Recently, a number of computer programs have been released that are intended to produce phylogenetic networks representing introgression (or admixture) (see Admixture graphs – evolutionary networks for population biology).
A recent example of the use of these programs is presented by:
Jónsson H, Schubert M, Seguin-Orlando A, Ginolhac A, Petersen L, Fumagalli M, Albrechtsen A, Petersen B, Korneliussen TS, Vilstrup JT, Lear T, Myka JL, Lundquist J, Miller DC, Alfarhan AH, Alquraishi SA, Al-Rasheid KA, Stagegaard J, Strauss G, Bertelsen MF, Sicheritz-Ponten T, Antczak DF, Bailey E, Nielsen R, Willerslev E, Orlando L (2014) Speciation with gene flow in equids despite extensive chromosomal plasticity. Proceedings of the National Academy of Sciences of the USA 111: 18655-18660.This study presents a phylogenetic analysis of the extant genomes of the genus Equus, the horses, asses and zebras. This analysis leads the authors to the conclusion that there is "evidence for gene flow involving three contemporary equine species despite chromosomal numbers varying from 16 pairs to 31 pairs." The gene flow is indicated by the light-blue reticulations in the first diagram.
One important issue with these types of analyses is the logic on which the procedure is based. Programs like TreeMIx (used in this analysis) were developed to allow modelling of gene flow across the branches of trees at a microevolutionary (population) scale. Specifically, the graph generated by TreeMix models singular (pulse) introgression events in phylogenetic history.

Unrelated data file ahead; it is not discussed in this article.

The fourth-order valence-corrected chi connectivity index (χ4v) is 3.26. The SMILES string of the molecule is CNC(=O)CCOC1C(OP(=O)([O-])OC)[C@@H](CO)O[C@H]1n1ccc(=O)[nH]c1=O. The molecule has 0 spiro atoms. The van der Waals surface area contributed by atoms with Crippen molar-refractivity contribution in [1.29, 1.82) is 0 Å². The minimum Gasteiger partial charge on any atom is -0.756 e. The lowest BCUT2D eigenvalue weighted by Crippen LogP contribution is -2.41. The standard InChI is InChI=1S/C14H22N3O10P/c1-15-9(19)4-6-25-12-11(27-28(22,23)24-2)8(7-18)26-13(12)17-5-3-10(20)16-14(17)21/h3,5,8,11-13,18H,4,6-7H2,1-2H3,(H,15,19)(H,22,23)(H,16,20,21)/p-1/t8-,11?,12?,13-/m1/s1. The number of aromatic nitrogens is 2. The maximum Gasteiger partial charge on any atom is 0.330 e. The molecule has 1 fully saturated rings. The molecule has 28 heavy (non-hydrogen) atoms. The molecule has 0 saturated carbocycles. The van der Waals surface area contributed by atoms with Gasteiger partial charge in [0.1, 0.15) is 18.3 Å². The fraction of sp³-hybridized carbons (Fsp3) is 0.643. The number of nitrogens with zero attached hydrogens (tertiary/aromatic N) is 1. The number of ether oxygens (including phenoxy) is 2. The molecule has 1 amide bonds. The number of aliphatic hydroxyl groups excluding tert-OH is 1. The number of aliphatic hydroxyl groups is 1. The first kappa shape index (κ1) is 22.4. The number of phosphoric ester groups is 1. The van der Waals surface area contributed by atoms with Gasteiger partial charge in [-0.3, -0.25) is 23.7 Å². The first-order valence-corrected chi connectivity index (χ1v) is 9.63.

The issue is that a tree is produced first, and then reticulations are added to it. The tree represents descent and the reticulations represent gene flow. But how do we produce a tree from a dataset that contains evidence of both descent and gene flow? The authors' initial tree is shown below.
The procedural logic works as follows:
(i) we assume that the traditionally recognized species exist
(ii) we assume that we have a representative sample of them, with one genome each
(iii) we construct a tree based on the assumption that there is no gene flow among the species
(iv) we then assess the species for gene flow, and discover it.
Isn't this rather circular? Surely (iv) invalidates the assumptions inherent in (i)-(iii)? How can we then assess the reliability of the sampling in (ii) and the analyses in (iii)? Why have we made assumption (i)? At best the species are fuzzy groups to one extent or another, and we do not know where we have sampled within the probabilistic space assigned to the groups.
This seems like a very poor way to go about studying the interaction between descent and gene flow. First we assume descent only, and then we assess gene flow. When we find gene flow we continue to accept the results of the initial analyses based on descent alone.
I would hate to have to justify this philosophy to someone outside phylogenetics, because I have a horrible feeling that they would either smile tolerantly or laugh outright.
This between-species situation is even more extreme for those within-species patterns where groups are recognized. Human races and domesticated breeds are two concepts that have received constant criticism. Neither races nor breeds form clear-cut groups, as there are no sharp boundaries between them, due to gene flow. Their "central locations" in genotype space are usually very different, however. Therefore it is quite possible to perform a tree-based analysis of samples from the central locations, and this would tell us a lot about descent. But it would tell us almost nothing about gene flow; and we would have a very distorted view of the phylogenetic history.